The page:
Parameters of the proposed array element
Fig. 4 demonstrates the effectiveness of placing the center reference antenna above the auxiliary antennas using the parameter
Fig. 5 presents the comparison of gain variations in the direction of interference according to the null steering iterations between the proposed array and a 10-element uniform circular array (UCA). The solid line illustrates the variation of array gains in the interference direction for the proposed array configuration, and the dashed line presents the variation of the UCA. We can verify that the null steering time can be more effectively reduced by placing the reference element at the center; for example, the array gain at the interference direction decreases by 15.5 dB compared with the UCA in the seventh iteration. In addition, the proposed array requires only 7 iterations to achieve a null direction gain of –80 dBic, whereas the UCA takes 11 iterations. This improvement becomes more significant in mobile environments, e.g., aircraft and missiles, because these applications require the processing time of less than tens of microseconds.
Another advantage of using the proposed array can be found in Fig. 6, which shows the comparison of the array patterns after the null steering process for an interference source placed at
The proposed array configuration is then evaluated by varying the aperture radius from 5 cm to 20 cm as shown in Fig. 7(a) and (b). The solid line indicates the proposed array configuration, and the dashed line presents the planar arrangement used in Fig. 6(b). Both configurations show a similar trend for the null steering time, but they differ from each other in the sidenull gain because of the vertical placement. This analysis indicates that the null steering time is dependent on the array radius. Moreover, it supports the results in Fig. 6, which shows the variations of the side nulls according to the vertical placement of the center element. To further examine the importance of this vertical placement, the null steering performances are evaluated by adjusting the values of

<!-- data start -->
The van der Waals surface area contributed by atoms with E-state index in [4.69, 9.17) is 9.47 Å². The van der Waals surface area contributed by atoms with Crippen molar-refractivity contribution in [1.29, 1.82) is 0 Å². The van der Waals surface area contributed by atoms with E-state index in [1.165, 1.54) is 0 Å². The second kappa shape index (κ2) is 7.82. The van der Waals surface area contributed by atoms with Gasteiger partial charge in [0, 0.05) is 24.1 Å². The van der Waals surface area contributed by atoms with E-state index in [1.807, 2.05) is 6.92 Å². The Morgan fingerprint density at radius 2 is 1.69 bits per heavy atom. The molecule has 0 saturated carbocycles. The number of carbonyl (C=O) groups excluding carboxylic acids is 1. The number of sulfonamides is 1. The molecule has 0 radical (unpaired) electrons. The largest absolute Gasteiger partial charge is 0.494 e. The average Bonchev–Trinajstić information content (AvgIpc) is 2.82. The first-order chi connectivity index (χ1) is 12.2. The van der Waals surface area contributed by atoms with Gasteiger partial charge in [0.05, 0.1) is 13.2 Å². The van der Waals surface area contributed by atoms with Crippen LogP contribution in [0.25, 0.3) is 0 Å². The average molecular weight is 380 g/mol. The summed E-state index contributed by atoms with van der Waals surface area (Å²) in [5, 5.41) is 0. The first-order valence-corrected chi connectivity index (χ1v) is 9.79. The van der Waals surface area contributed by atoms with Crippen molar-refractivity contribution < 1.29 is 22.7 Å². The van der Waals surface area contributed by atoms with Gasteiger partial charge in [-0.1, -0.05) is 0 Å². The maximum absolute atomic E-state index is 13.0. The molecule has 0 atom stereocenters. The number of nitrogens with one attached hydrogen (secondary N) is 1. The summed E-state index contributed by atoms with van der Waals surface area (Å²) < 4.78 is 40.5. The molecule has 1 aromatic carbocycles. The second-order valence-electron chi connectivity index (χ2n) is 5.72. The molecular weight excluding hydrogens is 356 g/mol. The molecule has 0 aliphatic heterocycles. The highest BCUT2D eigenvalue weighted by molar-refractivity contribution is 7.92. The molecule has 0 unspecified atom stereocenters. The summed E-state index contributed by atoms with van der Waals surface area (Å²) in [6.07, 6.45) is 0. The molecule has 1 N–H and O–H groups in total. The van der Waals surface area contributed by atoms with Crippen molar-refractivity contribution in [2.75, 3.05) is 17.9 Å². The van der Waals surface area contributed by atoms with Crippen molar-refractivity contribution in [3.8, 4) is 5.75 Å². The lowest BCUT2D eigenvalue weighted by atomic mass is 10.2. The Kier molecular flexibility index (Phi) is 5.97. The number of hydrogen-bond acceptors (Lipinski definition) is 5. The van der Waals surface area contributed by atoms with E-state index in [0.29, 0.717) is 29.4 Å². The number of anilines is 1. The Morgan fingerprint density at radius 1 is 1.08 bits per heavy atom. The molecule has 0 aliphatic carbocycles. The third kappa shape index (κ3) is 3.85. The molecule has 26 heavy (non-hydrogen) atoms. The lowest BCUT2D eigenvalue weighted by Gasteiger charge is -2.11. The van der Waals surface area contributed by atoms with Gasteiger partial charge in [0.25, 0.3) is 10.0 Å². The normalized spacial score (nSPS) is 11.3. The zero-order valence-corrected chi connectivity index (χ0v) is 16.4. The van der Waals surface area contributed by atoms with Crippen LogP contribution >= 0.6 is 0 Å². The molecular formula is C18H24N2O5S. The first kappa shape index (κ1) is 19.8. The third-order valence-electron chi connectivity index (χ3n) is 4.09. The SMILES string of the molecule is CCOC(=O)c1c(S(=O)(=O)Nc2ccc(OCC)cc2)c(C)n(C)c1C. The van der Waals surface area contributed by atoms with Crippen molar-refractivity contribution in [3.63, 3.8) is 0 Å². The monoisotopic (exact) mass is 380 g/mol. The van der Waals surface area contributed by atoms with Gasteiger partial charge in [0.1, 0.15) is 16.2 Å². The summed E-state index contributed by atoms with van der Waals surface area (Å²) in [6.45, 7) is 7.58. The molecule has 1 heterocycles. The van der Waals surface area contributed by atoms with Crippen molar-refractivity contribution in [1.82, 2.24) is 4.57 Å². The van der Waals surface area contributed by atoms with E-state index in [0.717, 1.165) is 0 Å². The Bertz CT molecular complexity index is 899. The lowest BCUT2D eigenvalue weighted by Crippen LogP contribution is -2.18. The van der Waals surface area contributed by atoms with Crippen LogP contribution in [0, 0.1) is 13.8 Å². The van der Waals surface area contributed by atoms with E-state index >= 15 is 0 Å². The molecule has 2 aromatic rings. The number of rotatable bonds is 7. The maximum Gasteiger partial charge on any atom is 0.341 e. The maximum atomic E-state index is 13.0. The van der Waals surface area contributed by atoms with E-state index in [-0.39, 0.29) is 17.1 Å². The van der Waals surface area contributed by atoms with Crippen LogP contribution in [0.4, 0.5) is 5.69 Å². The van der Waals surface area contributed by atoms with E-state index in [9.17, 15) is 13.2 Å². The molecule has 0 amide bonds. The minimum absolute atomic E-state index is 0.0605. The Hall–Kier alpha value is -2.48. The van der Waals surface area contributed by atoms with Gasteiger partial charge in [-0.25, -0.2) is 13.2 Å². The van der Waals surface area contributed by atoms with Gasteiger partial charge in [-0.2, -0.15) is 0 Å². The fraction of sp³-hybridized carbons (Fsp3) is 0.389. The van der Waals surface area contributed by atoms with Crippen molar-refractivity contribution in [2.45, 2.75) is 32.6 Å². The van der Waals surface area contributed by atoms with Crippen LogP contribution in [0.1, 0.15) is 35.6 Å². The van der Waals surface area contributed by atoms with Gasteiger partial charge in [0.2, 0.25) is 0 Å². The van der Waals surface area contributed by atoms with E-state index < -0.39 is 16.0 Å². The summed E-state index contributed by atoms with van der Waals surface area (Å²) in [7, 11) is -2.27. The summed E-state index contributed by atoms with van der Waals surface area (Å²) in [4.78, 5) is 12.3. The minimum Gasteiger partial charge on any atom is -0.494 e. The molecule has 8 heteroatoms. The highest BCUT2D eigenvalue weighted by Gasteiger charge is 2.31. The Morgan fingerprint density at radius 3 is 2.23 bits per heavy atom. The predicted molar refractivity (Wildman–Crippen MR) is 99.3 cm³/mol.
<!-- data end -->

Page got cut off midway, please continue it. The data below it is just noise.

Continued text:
We investigated an optimum array configuration to improve the null steering time for CRPA systems. The proposed array was composed of nine auxiliary elements arranged in a circular array and a single reference element, and its design parameters, such as the array radius and the vertical placement, were optimized by the GA. The null steering time and the side-null gain of the optimized array were then calculated in conjunction with the constrained LMS algorithm for evaluation. We verified that the reduced null steering time was suitable for fast interference mitigation and that the side-null gains could be increased by about 37.9 dB with the optimized vertical placement. This finding demonstrates that the proposed array is suitable for use in a mobile environment to achieve fast interference suppression without significant side nulls in satellite directions.